On August 13th Siemens-Pyramid Information Systems Inc will introduce an interconnect board that will enable customers to configure the company’s Unix-based Nile symmetric multiprocessing, R600E ccNUMA and Reliant Clusters of RM1000 massively parallel systems into single logical processing units it calls Smiles (CI No 3,087). Such configurations will be able to handle the processing requirement of any organization’s datacenter, the company says. Siemens-Pyramid – the former Pyramid Technology Corp – is also looking at the possibility of running multiple operating systems under one hood. The company is currently working a next-generation version of the Meshine interconnect, Mesh II, which connects the RM1000’s processing nodes and links them to other Smile processors. The company, which says the Mesh II switch board will transfer data between 40Mbps and 100Mbps, will introduce the new interconnect in new MPP systems currently known as RM2000. Siemens-Pyramid, which uses Mips R4400 CPUs in the RM1000 is skipping the Mips R10000 entirely in favor of the next-generation R12000 part which the Silicon Graphics Inc subsidiary is about to tape out. Further out, Mesh III is being designed as a wire-based protocol that will be faster than other topologies such as gigabit Ethernet. The company says it’s still working on integrating Mesh with Tandem Computers Inc’s ServerNet.
Meantime, Siemens-Pyramid will introduce a new version of its Reliant Unix operating system as V5.44 fitted with the 64-bit ‘Aspen’ extensions in a couple of months, though newly-installed president and CEO Raj Nathan, the company’s former R&D chief, says he hasn’t yet decided from where to licence the technology which will be used as the basis for a next-generation of Reliant Unix system software. Like other commercial Unix system vendors, adding 64-bit extensions to its operating system will enable Siemens-Pyramid’s servers to address more memory, handle larger file size and generally process data more quickly. Reliant is a combination of Siemens-Pyramid’s DC/OSx Unix and parent Siemens Nixdorf Informationssystemes AG’s Sinix Unix, and runs on the company’s 64-bit Mips RISC and 32-bit Intel Corp-based servers which are now mostly built by SNI in Germany. Nathan’s team rejected a 64-bit version of Unix SVR4.2MP that’s being created for the Mips RISC by NEC Corp called Tower, and a forthcoming implementation of the Hewlett-Packard Co/Santa Cruz Operation Inc 3DA Unix design NEC plans called Bridge, claiming Tower is not scalable enough for its massively-parallel boxes and that HP is tilting 3DA too heavily in favor of its own HP-UX systems. Nathan reports to Robert Hoog, now running SNI’s Open Enterprise Computing (OEC) group. John Chen, who previously ran Siemens- Pyramid and OEC, has gone to Sybase Inc as president and chief operating officer (CI No 3,206).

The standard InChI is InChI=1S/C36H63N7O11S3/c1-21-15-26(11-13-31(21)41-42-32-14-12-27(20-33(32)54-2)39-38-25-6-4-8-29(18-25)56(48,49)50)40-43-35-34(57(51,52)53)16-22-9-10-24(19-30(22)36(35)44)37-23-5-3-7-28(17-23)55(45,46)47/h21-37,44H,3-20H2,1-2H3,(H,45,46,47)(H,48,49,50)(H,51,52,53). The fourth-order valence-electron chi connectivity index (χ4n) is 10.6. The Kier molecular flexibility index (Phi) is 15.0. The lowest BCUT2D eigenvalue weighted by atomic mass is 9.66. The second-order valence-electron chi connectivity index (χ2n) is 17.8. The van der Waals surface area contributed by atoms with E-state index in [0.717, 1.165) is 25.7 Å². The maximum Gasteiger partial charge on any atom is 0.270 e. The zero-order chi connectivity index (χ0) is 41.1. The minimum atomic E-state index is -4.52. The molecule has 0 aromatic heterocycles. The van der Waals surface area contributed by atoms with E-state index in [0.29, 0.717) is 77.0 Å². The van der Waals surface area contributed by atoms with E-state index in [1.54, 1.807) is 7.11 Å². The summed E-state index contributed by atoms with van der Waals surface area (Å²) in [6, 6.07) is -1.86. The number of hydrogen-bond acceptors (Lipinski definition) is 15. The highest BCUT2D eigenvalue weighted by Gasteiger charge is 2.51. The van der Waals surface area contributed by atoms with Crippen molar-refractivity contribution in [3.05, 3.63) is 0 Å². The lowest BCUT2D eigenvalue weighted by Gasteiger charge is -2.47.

This article is from the CBROnline archive: some formatting and images may not be present.
CBR Online legacy content.